From Russia With Love
Porthole Cruise Magazine|March/April 2021
Seen throughout Alaska, the matryoshka nesting dolls are as poignantly meaningful as they are increasingly adorable.
STEPHEN GRASS

A MATRYOSHKA DOLL IS AN INSTANTLY RECOGNIZABLE SYMBOL OF RUSSIA.

It can take on many forms, but is always a series of wooden dolls of decreasing sizes that fit one inside the other, typically painted to represent either traditional Russian folklife or more topical or satirical themes.

It has been speculated that the matryoshka dolls are inspired by artifacts from East Asian culture such as the Japanese Honshu dolls, which sometimes take the form of round hollow dolls depicting Buddhist monks, but are sometimes nesting dolls that portray the Seven Lucky Gods of Japanese belief. However, Russian master craftsmen were already creating hollow wooden

Easter eggs long before the nesting dolls became popular, so they may have developed independently in Russia. The first recorded matryoshka doll set was carved in 1890 by wood craftsman Vasily Zvyozdochkin from a design by folk crafts painter Sergey Malyutin, who also painted the dolls. They were created at the Children’s Education Workshop in Abramtsevo, which was founded to make and sell children’s toys by Anatoly Mamontov, the brother of Russian industrialist and patron of the arts Savva Mamontov.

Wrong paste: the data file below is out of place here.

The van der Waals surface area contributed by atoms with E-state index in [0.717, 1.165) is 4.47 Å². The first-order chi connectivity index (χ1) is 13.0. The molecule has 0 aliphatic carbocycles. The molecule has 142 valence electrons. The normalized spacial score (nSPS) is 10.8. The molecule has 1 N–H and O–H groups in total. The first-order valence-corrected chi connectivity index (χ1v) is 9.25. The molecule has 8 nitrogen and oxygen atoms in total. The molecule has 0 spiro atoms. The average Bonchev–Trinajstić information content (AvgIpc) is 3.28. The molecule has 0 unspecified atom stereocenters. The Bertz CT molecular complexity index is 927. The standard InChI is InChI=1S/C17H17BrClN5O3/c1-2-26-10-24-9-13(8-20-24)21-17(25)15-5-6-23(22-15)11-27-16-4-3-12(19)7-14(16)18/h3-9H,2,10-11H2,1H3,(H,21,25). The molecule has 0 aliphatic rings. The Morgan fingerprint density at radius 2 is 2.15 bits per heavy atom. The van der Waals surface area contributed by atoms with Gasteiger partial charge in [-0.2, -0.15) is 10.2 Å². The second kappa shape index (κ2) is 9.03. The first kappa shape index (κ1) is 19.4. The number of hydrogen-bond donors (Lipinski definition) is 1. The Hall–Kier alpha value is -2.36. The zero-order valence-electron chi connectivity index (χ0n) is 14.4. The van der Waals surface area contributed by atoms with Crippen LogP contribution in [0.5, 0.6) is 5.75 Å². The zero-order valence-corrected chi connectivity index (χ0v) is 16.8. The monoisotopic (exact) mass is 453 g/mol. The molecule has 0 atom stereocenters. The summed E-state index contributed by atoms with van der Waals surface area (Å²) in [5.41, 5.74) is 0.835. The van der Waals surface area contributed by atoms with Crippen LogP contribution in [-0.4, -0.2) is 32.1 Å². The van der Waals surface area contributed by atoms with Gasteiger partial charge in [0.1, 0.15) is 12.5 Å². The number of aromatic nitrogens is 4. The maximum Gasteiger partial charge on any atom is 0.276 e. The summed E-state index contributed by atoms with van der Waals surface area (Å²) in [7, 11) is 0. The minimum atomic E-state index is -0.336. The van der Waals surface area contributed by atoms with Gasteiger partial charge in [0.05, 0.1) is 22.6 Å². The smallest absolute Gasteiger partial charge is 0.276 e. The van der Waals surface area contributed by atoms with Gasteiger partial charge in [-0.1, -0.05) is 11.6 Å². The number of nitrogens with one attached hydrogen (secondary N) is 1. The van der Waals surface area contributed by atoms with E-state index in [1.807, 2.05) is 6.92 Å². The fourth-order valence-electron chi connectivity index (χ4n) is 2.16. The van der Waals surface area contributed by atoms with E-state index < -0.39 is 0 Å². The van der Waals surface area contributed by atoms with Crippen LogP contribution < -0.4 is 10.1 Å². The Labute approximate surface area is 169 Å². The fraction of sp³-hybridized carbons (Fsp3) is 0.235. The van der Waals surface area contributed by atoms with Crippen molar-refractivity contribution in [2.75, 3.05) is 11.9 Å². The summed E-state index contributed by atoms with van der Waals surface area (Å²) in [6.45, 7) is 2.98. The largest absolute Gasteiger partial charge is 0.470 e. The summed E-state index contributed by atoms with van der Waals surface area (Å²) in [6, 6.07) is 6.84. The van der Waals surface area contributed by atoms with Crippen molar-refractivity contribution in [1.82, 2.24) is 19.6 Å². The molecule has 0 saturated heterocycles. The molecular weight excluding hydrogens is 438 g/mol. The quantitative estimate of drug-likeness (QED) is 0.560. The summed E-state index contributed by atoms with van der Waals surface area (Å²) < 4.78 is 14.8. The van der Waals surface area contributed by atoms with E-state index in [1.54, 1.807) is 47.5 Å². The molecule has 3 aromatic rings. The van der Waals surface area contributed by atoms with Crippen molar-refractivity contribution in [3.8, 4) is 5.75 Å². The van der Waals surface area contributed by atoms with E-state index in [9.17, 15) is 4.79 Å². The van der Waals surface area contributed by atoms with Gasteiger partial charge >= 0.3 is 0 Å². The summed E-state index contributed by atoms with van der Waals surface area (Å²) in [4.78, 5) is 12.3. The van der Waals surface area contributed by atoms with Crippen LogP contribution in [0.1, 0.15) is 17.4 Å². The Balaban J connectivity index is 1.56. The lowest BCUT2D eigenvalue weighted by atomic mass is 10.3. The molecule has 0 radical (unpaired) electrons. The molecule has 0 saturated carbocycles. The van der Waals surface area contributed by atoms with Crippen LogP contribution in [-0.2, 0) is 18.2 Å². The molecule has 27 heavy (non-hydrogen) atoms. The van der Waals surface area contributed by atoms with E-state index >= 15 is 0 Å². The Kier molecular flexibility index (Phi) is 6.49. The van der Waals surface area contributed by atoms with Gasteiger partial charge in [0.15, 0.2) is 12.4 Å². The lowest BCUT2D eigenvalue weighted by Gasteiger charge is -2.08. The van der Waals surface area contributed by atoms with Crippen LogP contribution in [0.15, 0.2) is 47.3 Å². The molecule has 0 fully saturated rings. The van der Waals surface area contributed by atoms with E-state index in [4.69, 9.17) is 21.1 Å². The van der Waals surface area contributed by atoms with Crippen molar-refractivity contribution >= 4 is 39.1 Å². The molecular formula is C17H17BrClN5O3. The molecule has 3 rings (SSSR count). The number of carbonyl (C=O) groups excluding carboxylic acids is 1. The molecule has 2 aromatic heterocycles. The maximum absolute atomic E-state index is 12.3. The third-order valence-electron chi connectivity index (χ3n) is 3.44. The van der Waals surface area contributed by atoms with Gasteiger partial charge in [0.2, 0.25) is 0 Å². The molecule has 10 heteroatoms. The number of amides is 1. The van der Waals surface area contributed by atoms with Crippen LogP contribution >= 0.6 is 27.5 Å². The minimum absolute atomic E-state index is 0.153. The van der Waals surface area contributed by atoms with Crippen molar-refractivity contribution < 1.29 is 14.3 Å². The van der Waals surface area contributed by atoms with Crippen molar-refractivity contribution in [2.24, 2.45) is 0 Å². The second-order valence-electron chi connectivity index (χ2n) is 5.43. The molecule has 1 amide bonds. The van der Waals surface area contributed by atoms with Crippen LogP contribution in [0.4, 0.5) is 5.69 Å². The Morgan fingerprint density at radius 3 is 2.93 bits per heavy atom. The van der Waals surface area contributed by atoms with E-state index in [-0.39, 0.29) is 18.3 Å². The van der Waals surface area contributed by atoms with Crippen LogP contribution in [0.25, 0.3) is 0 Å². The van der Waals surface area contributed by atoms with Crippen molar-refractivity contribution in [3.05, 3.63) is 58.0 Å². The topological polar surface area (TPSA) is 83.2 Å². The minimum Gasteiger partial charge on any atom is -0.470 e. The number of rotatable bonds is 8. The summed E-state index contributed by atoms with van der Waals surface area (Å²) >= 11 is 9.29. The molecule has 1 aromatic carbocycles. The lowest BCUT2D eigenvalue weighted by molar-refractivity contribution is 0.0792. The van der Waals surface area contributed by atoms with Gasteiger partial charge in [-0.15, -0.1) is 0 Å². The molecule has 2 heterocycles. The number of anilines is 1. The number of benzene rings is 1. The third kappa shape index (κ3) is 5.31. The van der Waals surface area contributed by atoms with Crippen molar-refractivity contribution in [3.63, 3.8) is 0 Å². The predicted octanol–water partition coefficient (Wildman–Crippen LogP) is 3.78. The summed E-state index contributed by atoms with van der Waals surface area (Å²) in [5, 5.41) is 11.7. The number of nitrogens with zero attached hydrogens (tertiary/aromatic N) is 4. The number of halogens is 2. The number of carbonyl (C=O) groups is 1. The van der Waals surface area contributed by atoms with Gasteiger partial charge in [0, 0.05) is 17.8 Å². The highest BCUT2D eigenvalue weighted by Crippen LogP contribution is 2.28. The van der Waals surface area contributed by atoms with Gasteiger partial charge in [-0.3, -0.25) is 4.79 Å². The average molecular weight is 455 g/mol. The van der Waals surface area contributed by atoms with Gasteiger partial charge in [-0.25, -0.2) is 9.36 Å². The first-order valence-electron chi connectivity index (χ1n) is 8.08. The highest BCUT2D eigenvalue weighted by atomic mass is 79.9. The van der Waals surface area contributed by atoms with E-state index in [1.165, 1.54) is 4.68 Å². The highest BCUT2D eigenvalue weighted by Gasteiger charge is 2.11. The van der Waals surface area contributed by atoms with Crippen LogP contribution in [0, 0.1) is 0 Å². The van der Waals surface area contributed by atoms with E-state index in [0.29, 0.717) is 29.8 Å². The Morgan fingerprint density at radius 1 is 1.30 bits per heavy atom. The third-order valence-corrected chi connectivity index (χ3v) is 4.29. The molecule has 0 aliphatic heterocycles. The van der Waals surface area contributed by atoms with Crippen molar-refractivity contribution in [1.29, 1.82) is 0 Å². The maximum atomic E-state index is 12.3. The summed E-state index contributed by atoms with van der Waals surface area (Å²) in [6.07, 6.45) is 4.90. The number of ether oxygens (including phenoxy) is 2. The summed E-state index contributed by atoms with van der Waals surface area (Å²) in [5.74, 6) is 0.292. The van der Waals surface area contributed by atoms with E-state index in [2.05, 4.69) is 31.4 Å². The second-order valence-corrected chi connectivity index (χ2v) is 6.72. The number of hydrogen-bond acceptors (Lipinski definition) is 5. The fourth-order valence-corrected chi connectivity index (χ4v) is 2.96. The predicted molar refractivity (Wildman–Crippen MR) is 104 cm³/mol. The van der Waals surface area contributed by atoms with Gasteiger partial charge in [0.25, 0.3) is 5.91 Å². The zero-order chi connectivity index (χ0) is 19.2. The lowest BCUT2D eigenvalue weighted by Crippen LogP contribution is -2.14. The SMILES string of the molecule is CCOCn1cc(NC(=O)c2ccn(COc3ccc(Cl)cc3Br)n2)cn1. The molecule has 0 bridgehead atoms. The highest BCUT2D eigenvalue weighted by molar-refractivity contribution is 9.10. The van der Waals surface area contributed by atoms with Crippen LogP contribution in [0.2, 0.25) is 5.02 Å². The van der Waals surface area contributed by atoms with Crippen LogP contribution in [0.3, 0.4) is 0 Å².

Alaska and Russia share a border; at their closest point in the Bering Strait, they are less than three miles apart. There are active Russian Orthodox churches in around 80 Alaska communities, many of which still use the old

Russian Orthodox calendar and celebrate Christmas on what is January 7 on the Western calendar. These Russian Orthodox “Old Believers” often speak an archaic form of Russian called Old Church Slavonic, which dates back to before the American purchase of Alaska in 1867, and wear traditional Russian clothes that they make themselves, such as the sarafan, a long shapeless traditional dress famously worn by the matryoshka. This archetypal first set of matryoshka consisted of eight nested dolls. The largest outermost doll depicted a Russian peasant girl wearing a sarafan and carrying a red-combed rooster. The next five dolls portrayed similar Russian girls in traditional dress, followed by a doll depicting a Russian boy, and then lastly a baby carved from a solid piece of wood.

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